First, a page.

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More Rules and Regulations Could Be Imposed Following Tragic Quebec Rail Incident

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The deadly rail accident in Quebec last month, blamed on the lack of proper application of hand brakes on a train carrying crude oil from North Dakota to Canada, has caused more news this week. According to the Wall Street Journal, the U.S. Federal Railroad Administration has issued a letter to the American Petroleum Institute citing problems with chemicals extracted through crude oil by hydraulic fracking.

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Hydraulic fracking is a process of forcing crude oil and natural gas reserves buried under layers of shale to the surface by a process of pumping chemicals, water, and sand underground. According to the letter from the Federal Railroad Administration, this process sometimes leaves the chemicals used in extraction process in the crude oil. This leads to higher levels of hazardous and corrosive materials in the oil, which is dangerous to haul by rail and could cause excessive corrosion in the rail cars used to transport it.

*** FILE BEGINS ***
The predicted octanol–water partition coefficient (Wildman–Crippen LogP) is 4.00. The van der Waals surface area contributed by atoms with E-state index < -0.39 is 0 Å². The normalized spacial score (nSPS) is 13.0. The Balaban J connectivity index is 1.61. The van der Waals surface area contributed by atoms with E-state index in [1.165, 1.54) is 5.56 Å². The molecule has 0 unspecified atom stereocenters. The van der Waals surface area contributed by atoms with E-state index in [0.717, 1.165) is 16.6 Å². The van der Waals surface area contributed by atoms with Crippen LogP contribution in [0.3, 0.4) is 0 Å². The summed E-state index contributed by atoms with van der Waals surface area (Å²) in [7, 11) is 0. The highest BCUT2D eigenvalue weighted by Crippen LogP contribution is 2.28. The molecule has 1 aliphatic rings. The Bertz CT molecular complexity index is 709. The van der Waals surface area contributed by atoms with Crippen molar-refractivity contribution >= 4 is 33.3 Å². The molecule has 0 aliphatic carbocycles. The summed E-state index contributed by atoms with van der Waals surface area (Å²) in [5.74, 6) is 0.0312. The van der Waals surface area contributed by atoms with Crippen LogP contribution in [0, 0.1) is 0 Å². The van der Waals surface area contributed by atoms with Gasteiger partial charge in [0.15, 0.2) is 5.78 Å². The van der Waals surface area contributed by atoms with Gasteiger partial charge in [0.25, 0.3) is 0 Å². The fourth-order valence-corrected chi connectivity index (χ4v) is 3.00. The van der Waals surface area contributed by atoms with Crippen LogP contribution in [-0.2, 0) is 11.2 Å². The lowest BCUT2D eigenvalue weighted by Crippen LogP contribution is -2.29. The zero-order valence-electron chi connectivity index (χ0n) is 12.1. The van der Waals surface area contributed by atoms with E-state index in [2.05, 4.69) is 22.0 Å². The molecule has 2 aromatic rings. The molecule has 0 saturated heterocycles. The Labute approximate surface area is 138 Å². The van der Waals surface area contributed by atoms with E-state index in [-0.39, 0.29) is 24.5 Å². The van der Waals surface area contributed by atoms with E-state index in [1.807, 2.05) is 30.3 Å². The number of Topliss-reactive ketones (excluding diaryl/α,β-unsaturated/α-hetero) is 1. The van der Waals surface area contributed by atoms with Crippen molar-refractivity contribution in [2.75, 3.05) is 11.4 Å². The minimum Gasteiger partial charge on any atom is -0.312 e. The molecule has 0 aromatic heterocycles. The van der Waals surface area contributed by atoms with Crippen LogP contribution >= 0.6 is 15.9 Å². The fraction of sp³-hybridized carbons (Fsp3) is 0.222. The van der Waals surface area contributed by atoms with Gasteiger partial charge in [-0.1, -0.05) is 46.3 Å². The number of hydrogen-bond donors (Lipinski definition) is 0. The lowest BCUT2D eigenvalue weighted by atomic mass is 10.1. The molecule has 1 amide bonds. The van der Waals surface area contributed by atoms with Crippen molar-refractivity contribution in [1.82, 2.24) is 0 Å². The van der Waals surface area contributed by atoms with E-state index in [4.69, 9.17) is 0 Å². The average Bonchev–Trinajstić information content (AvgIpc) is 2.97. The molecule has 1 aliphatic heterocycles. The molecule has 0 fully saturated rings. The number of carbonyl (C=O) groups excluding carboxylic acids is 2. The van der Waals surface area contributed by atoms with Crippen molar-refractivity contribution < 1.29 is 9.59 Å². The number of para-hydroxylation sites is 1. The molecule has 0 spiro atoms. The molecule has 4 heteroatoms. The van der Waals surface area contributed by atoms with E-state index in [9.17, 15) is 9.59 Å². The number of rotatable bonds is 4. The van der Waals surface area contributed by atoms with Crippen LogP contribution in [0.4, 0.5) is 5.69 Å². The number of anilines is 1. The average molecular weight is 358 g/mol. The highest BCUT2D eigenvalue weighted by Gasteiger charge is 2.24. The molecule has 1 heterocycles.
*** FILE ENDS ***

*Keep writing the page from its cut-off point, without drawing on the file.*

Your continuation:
These issues came to light in the July crash in Quebec due to the abnormally intense flames caused by the crash, which reportedly shot up to 12 stories into the air, demolishing 40 buildings and killing 47 people. Canadian authorities are analyzing the remnants of the crash, hoping to determine the chemical compounds that contributed to the intensity of the explosion.

If the Federal Railroad Administration acts on these new concerns, it will be the second round of U.S. regulations enacted in response to the Canadian crash. The first round involved new regulations on securing parked trains that carry hazardous materials. Particularly, more than one employee has to help secure parked trains and employees responsible for securing trains must have a daily job briefing. Also, the agency increased the number of hand brakes for parked trains carrying hazardous materials.

Shale oil fracking has increased U.S. crude oil shipments by 443 percent since 2005, the highest level of U.S. oil production in over two decades. 75 percent of the oil gathered from North Dakota shale reserves are shipped by train, with the remainder carried by pipeline.

The American Petroleum Institute is a lobbying and standards group based in Washington, D.C. which works for the oi and gas industry. [/show_to]


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